Delineation of Trichloroethene and Related Contaminants in Weathered and Unweathered Sedimentary Rock, NAWC, New Jersey
Daniel J. Goode
Influence of Fracture Fabric and Gradients on Contaminant Migration at the Savage Well Superfund Site
Andrew Fuller, PG
Stringfellow Superfund Site – Characterization, Remediation, and Modeling of Groundwater Impacts
James M. Finegan, PhD, PG, CHg
Developing a Remedy for a Large Complex Chlorinated Solvents Plume in a Fractured Rock Environment
John N. Dougherty, PG
11:55 a.m.-1:10 p.m.
1:10 p.m.-2:50 p.m.
Advances in Remediation of Fractured Bedrock Using In Situ Thermal Treatment Technologies
Kevin Leahy, PhD, C.Geol
Characterization and Modeling Approach for Matrix Diffusion and Remedial Alternatives Evaluation in Fractured Sedimentary Rock
Steven W. Chapman, M.Sc., P.Eng.
2:50 p.m.-3:05 p.m.
3:05 p.m.-4:45 p.m.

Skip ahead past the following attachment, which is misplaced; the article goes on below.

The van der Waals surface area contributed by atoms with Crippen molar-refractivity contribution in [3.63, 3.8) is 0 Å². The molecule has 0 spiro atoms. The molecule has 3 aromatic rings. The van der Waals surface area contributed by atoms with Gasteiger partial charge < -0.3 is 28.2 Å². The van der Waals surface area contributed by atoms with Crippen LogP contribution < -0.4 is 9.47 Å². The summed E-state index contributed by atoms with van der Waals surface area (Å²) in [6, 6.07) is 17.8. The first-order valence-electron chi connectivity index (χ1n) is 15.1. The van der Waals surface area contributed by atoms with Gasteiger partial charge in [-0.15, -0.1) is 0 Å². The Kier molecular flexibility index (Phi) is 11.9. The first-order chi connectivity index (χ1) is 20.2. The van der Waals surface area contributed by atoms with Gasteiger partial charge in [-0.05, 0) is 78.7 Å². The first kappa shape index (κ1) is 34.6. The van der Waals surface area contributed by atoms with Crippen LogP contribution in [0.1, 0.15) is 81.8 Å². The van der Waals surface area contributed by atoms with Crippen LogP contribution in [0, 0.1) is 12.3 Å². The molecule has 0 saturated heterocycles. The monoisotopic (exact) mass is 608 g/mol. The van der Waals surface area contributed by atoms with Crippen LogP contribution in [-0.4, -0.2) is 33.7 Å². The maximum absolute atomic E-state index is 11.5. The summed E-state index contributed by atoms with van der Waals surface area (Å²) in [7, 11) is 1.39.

Remediation of Fractured Bedrock Containing Light Non-Aqueous Phase Liquid (LNAPL)
Sean R. Carter, PE
Role of Geologic Faults on Contaminant Plume Morphology and Implications for Remediation
David S. Lipson, Ph.D., PG
Changes in Groundwater Biogeochemistry Caused by Bioaugmentation Remediation in a Fractured Sedimentary Rock Aquifer
Thomas E. Imbrigiotta
4:45 p.m.-6:00 p.m.
8:00 a.m.-4:30 p.m.
8:00 a.m.-9:15 a.m.
This panel discussion will address three issues: 1) what is the state of the art in groundwater remediation in fractured rock? 2) how can we measure the effectiveness of remediation of mass in the rock matrix?, and 3) what issues need to be addressed to improve groundwater remediation in fractured rock? The panel will be chaired by Ryan Wymore, PE from CDM Smith and will include an Eva Davis, USEPA expert in thermal remediation technology, Michael Smith, regulator from the Vermont DEC, Dr. Beth Parker, researcher on groundwater contamination in fractured rock from the University of Guelph, and Chuck Trione, Corporate Remediation Project Lead at Lockheed Martin Corp.
9:15 a.m.-9:30 a.m.
9:30 a.m.-10:50 a.m.